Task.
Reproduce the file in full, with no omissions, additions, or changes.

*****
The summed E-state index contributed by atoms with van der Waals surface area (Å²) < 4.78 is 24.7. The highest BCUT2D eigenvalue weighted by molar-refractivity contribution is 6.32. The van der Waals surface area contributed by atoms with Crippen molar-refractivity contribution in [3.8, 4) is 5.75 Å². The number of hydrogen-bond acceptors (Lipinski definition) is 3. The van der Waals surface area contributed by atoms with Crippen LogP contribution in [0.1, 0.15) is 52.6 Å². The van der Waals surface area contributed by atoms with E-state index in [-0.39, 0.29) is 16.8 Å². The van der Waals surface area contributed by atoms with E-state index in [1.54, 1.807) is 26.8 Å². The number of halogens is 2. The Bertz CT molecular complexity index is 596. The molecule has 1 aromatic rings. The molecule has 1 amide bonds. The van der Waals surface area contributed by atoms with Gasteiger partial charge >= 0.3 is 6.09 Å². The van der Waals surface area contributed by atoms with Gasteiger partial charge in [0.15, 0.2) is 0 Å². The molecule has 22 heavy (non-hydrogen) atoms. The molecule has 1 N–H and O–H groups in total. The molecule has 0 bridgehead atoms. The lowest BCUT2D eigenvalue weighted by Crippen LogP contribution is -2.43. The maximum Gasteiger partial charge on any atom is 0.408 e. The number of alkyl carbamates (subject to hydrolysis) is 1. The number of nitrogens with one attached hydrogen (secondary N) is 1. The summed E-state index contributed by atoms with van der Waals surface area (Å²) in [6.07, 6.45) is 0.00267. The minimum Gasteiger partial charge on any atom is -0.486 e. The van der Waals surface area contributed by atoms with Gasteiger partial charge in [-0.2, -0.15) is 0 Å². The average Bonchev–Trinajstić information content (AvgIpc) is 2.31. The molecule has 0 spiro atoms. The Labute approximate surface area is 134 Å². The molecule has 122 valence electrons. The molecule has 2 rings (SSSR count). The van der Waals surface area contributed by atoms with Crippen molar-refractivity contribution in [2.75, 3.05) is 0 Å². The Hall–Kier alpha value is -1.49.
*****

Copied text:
The summed E-state index contributed by atoms with van der Waals surface area (Å²) < 4.78 is 24.7. The highest BCUT2D eigenvalue weighted by molar-refractivity contribution is 6.32. The van der Waals surface area contributed by atoms with Crippen molar-refractivity contribution in [3.8, 4) is 5.75 Å². The number of hydrogen-bond acceptors (Lipinski definition) is 3. The van der Waals surface area contributed by atoms with Crippen LogP contribution in [0.1, 0.15) is 52.6 Å². The van der Waals surface area contributed by atoms with E-state index in [-0.39, 0.29) is 16.8 Å². The van der Waals surface area contributed by atoms with E-state index in [1.54, 1.807) is 26.8 Å². The number of halogens is 2. The Bertz CT molecular complexity index is 596. The molecule has 1 aromatic rings. The molecule has 1 amide bonds. The van der Waals surface area contributed by atoms with Gasteiger partial charge >= 0.3 is 6.09 Å². The van der Waals surface area contributed by atoms with Gasteiger partial charge in [0.15, 0.2) is 0 Å². The molecule has 22 heavy (non-hydrogen) atoms. The molecule has 1 N–H and O–H groups in total. The molecule has 0 bridgehead atoms. The lowest BCUT2D eigenvalue weighted by Crippen LogP contribution is -2.43. The maximum Gasteiger partial charge on any atom is 0.408 e. The number of alkyl carbamates (subject to hydrolysis) is 1. The number of nitrogens with one attached hydrogen (secondary N) is 1. The summed E-state index contributed by atoms with van der Waals surface area (Å²) in [6.07, 6.45) is 0.00267. The minimum Gasteiger partial charge on any atom is -0.486 e. The van der Waals surface area contributed by atoms with Gasteiger partial charge in [-0.2, -0.15) is 0 Å². The average Bonchev–Trinajstić information content (AvgIpc) is 2.31. The molecule has 0 spiro atoms. The Labute approximate surface area is 134 Å². The molecule has 122 valence electrons. The molecule has 2 rings (SSSR count). The van der Waals surface area contributed by atoms with Crippen molar-refractivity contribution in [2.75, 3.05) is 0 Å². The Hall–Kier alpha value is -1.49.